A Lasting Cure for Persistent Depression?
An article in the Washington Post appearing on November 8, 2005

The Plan
Virginia Commonwealth University Professor James P. McCullough, Jr. is training mental health professionals nationwide to treat the most intractably depressed patients with a scientifically validated but little-known form of therapy. Cognitive Behavioral Analysis System of Psychotherapy (CBASP) "is the only method in the world developed specifically for the chronically depressed patient," said McCullough, who has studied the condition for more than two decades and developed the method.

The Condition
Chronic depression, which afflicts 20 million Americans, was considered untreatable until 1980. It often begins at puberty and is rooted in an early traumatic life. Untreated, it can last a lifetime. McCullough said his patients have an average age of 41 and have had symptoms for more than 18 years. "They have an egocentric world view," he said. "The environment can't
get in, and they are unable to recognize that their interpersonal actions have consequences. They orbit in a cycle of sameness."

The Treatment
The six-step procedure of one CBASP technique (Situational Analysis) requires patients to focus on a stressful "slice of time" in their lives. They describe what happened, their interpretation of what happened, their behavior and its outcome, and their preferred outcome; then, they look at whether or not they obtained what they wanted in the situation. Past relationships and trauma are explored; the therapist interacts closely with the patient rather than listening passively. The process is repeated in every session. CBASP compared to traditional Cognitive Therapy is different. It teaches patients that their life dilemma is self-produced and maintained. But McCullough said that CBASP appears to be more effective than Cognitive Therapy for the chronically depressed patient.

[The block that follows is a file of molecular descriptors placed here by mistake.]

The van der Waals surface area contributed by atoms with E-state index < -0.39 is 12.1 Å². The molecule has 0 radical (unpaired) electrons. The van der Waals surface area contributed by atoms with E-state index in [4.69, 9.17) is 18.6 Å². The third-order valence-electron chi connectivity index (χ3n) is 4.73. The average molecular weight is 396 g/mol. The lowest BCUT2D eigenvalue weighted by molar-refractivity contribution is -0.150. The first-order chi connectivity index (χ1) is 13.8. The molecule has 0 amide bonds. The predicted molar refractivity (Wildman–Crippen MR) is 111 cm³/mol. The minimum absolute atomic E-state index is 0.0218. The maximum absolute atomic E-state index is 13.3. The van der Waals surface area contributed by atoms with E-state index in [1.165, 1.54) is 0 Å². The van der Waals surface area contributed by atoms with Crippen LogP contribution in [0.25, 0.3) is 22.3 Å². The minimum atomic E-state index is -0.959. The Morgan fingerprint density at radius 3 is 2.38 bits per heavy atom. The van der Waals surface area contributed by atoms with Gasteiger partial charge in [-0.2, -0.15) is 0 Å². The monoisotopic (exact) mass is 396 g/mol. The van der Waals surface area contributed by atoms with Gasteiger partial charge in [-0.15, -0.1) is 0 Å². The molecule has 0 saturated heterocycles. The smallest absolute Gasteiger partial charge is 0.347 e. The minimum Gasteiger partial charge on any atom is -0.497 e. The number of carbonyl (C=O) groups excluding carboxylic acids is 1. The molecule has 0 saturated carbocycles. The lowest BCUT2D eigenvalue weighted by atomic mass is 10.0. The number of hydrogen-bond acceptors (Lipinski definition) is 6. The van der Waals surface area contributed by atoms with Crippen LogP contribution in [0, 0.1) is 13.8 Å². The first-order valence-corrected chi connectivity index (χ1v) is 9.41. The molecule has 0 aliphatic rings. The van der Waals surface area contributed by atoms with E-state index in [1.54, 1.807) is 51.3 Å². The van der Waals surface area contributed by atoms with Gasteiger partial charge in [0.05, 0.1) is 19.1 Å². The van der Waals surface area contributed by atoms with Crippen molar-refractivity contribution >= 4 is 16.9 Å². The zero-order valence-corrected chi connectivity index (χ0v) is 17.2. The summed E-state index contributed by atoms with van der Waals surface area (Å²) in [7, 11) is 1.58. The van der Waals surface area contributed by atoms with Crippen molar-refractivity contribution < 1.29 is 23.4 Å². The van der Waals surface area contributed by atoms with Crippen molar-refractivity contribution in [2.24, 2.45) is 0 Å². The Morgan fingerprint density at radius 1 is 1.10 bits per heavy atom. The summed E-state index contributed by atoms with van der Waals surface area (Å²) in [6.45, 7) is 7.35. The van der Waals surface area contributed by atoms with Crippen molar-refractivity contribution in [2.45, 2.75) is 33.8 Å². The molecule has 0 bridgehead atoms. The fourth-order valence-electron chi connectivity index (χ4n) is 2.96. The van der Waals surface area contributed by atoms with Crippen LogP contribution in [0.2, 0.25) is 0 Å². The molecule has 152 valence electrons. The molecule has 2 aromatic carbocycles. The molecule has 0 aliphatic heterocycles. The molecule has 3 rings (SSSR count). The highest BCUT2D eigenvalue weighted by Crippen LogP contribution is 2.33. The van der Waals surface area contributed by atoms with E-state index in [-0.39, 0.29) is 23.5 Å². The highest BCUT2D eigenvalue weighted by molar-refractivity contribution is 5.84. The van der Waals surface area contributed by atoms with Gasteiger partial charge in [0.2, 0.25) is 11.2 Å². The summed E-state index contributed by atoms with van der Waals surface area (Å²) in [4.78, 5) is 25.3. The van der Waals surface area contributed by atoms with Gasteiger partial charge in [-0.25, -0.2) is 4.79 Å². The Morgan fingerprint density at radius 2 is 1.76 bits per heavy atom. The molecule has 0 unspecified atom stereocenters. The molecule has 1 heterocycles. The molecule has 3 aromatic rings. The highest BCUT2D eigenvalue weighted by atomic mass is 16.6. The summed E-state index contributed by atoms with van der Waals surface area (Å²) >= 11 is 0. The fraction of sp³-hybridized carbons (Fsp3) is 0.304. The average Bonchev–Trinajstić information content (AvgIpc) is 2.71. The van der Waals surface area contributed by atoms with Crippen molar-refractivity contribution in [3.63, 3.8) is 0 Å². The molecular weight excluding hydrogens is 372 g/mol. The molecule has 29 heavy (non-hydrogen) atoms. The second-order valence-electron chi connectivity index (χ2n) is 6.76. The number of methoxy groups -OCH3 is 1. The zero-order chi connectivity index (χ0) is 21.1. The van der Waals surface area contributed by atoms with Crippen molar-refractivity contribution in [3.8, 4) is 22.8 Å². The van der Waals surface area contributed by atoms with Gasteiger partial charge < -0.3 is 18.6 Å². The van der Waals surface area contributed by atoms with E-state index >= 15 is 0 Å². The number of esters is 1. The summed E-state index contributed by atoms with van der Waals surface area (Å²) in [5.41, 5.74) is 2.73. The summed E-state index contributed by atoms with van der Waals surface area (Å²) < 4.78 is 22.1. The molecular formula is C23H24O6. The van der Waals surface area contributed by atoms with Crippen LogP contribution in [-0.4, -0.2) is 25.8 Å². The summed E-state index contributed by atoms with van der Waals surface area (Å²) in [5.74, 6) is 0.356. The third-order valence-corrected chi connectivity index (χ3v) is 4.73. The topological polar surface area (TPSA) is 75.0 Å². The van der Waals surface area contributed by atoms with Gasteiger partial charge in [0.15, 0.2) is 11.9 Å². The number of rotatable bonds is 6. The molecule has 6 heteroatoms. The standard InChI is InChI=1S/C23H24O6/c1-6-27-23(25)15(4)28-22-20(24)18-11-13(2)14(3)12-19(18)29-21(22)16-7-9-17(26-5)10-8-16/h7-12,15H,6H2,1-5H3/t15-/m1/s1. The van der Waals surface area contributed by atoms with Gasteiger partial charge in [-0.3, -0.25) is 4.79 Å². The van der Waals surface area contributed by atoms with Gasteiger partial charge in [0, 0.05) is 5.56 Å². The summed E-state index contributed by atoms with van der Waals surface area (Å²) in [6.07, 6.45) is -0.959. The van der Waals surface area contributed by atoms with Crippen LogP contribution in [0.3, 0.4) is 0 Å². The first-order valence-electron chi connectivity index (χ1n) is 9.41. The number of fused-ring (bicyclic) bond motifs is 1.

"In a repetitive way, we show patients that you create the life problems that you complain of, " he said, "and this is accomplished, over time, as patients become aware of how their destructive behavior affects others and how their behavior maintains their depression."

The Treatment
CBASP was used in the largest study comparing talk therapy and antidepressant medication for chronic depression. In the study, published in the New England Journal of Medicine (in May 2000), CBASP was shown to be as effective as drugs (a little more than half in each group reported reduced symptoms). When CBASP was combined with medication, 85 percent of the patients who completed the study reported full or partial remission. McCullough calls himself a "man on a mission" to teach this therapy method to others.

-- Cecilia Capuzzi Simon
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